Baltimore activists sharply criticized Mayor Catherine Pugh last week, tweeting she hadn’t done enough for tent city residents staying at the old Pinderhughes Elementary School. But the reality on the ground is different.
Last week the mayor said she moved 25 of 65 people from temporary housing at the school at 1200 North Fremont Avenue into permanent housing. But tweets from Baltimore BLOC charged she wasn’t moving fast enough to meet the needs.
Samantha Smith, the appointed director of tent city, says that’s not so.
“When it all boils down to it," says Smith. "The mayor has been nothing but supportive in this movement.”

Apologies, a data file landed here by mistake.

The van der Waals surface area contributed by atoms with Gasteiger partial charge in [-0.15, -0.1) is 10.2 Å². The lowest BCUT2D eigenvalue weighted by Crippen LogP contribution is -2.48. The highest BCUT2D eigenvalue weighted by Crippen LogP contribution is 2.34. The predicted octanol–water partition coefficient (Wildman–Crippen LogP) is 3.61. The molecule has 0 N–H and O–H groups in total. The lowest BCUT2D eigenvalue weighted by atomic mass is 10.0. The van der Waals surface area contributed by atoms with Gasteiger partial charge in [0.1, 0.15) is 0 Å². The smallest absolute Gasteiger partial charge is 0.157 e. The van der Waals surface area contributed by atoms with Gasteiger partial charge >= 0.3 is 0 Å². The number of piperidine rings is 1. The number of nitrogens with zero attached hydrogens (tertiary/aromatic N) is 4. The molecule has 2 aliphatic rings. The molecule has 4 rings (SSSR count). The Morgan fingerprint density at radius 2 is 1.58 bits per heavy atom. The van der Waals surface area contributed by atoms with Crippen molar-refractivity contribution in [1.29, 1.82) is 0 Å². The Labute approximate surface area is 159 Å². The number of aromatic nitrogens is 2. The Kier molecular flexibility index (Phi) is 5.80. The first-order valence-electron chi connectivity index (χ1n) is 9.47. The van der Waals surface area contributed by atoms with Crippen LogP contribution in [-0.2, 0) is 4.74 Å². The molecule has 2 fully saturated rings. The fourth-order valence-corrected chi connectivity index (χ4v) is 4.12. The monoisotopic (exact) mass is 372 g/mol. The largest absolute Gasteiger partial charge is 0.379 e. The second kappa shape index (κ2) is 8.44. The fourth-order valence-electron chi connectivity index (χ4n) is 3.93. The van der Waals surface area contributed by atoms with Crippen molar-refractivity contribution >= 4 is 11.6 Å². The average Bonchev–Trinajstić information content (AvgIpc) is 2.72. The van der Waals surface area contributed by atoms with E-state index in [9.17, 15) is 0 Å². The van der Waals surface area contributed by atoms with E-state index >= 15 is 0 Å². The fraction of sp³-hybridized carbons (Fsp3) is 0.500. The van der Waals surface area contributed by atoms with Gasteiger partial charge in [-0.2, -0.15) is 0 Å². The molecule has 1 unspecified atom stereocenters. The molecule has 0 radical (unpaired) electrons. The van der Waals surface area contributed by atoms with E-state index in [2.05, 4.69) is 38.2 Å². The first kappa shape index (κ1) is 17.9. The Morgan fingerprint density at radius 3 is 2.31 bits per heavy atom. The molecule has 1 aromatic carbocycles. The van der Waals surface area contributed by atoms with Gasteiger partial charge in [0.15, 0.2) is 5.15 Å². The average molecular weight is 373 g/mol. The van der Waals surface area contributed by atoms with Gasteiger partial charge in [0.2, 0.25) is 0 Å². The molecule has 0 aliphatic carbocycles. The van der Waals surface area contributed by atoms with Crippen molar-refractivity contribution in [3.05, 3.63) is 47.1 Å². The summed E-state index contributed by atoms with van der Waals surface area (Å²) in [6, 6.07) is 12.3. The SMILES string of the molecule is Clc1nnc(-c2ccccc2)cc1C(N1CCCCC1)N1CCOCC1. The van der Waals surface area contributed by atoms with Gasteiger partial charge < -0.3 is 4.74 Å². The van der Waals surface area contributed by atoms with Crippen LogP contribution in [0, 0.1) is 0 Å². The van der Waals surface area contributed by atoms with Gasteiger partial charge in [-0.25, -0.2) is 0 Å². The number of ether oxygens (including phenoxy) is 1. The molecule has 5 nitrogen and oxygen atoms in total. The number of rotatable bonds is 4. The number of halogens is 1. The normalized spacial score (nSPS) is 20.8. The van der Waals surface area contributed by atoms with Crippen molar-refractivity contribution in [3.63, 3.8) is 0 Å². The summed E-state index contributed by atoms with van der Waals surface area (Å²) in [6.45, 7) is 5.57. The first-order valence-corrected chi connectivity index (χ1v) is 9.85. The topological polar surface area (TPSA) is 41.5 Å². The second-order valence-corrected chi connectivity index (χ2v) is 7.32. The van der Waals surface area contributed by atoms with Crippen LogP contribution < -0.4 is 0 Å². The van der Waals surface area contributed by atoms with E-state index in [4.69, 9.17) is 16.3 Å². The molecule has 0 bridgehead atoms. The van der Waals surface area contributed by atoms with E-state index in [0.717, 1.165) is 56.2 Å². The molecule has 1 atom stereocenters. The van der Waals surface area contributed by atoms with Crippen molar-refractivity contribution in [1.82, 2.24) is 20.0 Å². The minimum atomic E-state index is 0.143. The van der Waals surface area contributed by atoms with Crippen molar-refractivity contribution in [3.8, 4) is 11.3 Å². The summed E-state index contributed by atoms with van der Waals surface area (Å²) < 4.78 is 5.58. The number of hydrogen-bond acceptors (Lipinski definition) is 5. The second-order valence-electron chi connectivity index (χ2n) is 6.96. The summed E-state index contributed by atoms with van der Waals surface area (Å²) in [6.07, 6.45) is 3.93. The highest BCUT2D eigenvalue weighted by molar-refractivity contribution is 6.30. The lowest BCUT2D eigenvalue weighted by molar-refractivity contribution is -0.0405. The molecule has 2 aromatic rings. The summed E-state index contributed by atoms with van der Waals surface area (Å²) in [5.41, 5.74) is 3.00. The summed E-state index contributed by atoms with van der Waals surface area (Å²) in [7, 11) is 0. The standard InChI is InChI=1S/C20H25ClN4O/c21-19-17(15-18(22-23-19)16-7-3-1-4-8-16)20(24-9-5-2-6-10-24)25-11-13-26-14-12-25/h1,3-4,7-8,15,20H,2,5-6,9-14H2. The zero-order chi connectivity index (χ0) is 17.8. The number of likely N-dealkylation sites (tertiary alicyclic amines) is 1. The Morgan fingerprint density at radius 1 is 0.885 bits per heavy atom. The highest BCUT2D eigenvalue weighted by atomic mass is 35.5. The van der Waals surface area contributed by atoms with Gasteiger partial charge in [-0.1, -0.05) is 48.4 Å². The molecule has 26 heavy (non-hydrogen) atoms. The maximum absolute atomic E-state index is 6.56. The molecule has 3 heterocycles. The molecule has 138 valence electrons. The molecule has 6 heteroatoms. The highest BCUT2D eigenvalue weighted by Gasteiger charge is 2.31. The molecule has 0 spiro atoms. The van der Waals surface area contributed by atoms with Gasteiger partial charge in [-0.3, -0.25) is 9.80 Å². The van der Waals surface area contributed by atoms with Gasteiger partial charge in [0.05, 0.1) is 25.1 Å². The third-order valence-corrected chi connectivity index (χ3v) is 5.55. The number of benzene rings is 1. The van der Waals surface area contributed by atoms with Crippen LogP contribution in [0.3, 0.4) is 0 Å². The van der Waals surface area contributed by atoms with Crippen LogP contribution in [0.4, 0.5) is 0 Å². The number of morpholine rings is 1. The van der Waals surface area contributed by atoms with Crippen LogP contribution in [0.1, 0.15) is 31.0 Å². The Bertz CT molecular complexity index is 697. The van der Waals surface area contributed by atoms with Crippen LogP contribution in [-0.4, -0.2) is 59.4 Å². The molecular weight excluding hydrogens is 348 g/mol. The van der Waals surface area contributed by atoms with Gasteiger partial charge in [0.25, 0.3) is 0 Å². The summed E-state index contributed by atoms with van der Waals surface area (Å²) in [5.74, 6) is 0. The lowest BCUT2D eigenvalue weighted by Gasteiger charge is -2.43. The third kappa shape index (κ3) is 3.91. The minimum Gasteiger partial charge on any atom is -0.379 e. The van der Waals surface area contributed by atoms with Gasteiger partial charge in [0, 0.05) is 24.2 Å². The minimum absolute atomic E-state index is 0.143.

And Calvin Thornton, a tent city participant agrees.
“Even though the mayor has a lot on her plate, she is doing the best she can to help us," says Thornton.
Regardless of the misconceptions and misunderstandings, Valerie Bond, another tent city resident says, they look out for each other.
“We take turns in making sure we’re keeping the building clean. Making sure the clothes are washed, and people keep up with their appointments and things," says Bond. "And we really seriously need housing I mean this is okay for now, but there is nothing like having your own.”
Samantha Smith says the ultimate goal is to get these individuals housed. Pugh is expected to release her strategy to do that Wednesday.